Motivations to study human genetic variation
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Motivations to study human genetic variation. The evolution of our species and its history. Understand the genetics of diseases, esp. the more common complex ones such as diabetes, cancer, cardiovascular, and neurodegenerative.

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Motivations to study human genetic variation
Motivations to study human genetic variation

The evolution of our species and its history.

Understand the genetics of diseases, esp. the more common complex ones such as diabetes, cancer, cardiovascular, and neurodegenerative.

To allow pharmaceutical treatments to be tailored to individuals (adverse reactions based on genetics).

Haplotype map of the human genome
Haplotype Map of the Human Genome

  • Goals:

  • Define patterns of genetic variation across human genome

  • Guide selection of SNPs efficiently to “tag” common variants

  • Public release of all data (assays, genotypes)

    • Phase I: 1.3 M markers in 269 people

  • Phase II: +2.8 M markers in 270 people

  • Hapmap project
    HapMap Project

    • The HapMap Project tests linkage between SNPs in various sub-populations.

    • For a group of linked SNPs recombination may be rare over tens of thousands of bases

    • A few "tagSNPs" can be used to identify genotypes for groups of linked SNPs

    • Makes it possible to survey the whole genome with fewer markers (1/3-1/10th)


    • Linkage is common in the human population, particularly in genetically isolated sub-populations.

    • A group of alleles for neighboring genes on a segment of a chromosome are very often inherited together.

    • Such a combination of linked alleles is known as a haplotype.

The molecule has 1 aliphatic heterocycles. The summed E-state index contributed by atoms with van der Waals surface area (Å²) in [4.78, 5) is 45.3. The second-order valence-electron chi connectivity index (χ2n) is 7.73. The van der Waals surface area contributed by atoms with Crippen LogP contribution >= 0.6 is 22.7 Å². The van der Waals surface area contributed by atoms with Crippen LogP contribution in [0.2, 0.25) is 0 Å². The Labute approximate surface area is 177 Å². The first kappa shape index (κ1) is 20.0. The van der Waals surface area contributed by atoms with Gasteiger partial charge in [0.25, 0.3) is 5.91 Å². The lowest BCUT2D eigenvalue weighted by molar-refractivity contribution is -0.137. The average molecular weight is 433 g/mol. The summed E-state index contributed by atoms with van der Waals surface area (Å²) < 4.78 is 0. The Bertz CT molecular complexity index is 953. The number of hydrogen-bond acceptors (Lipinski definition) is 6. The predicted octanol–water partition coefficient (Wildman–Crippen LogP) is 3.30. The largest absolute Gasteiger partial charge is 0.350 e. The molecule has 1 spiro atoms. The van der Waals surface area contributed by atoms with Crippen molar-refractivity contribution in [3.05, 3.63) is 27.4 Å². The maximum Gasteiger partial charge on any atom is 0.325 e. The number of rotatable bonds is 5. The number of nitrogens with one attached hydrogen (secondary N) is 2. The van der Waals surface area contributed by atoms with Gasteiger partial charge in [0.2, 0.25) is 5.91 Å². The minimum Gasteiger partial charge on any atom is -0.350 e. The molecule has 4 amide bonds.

• When linked alleles are shared by members of a population, it is called a linkage disequilibrium.

    Haplotypes example
    Haplotypes (example)

    A chromosome region with only the SNPs shown. Three haplotypes are shown. The two SNPs in color are sufficient to identify (tag) each of the three haplotyes. For example, if a chromosome has alleles A and T at these two tag SNPs, then it has the first haplotype.

    Hapmap samples
    HapMap Samples

    • 90 Yoruba individuals (30 parent-parent-offspring trios) from Ibadan, Nigeria (YRI)

    • 90 individuals (30 trios) of European descent from Utah (CEU)

    • 45 Han Chinese individuals from Beijing (CHB)

    • 45 Japanese individuals from Tokyo (JPT)

    Make Genetic Profiles

    • Scan these populations with a large number of SNP markers.

    • Find markers linked to drug response phenotypes.

    • It is interesting, but not necessary, to identify the exact genes involved.

    • Can work with “associated populations,” does not require detailed information on disease in family history(pedigree).

    The SNP database today

    March, 2010 105,098,087

    The 1000 Genomes Project submitted 17.3M SNPs

    The 2008 SNP Submissions for the James Watson Genome totaled 3,542,364

    The 2008 SNP Submissions for the J. Craig Venter Genome totaled 4,018,050

    The 2008 SNP Submissions for the Individual Chinese Genome totaled 5,077,954

    The 2008 SNP Submissions for the Individual Korean Genome totaled 1,750,224

    Derived from dbSNP release 130

    SNP’s aren’t everything: Introducing Copy Number Variations

    Redon et al. Nature 2006

    Copy number variation dataset
    Copy Number Variation Dataset Variations

    Genome Structural Variation Consortium

    Array-CGH using a whole genome tile path array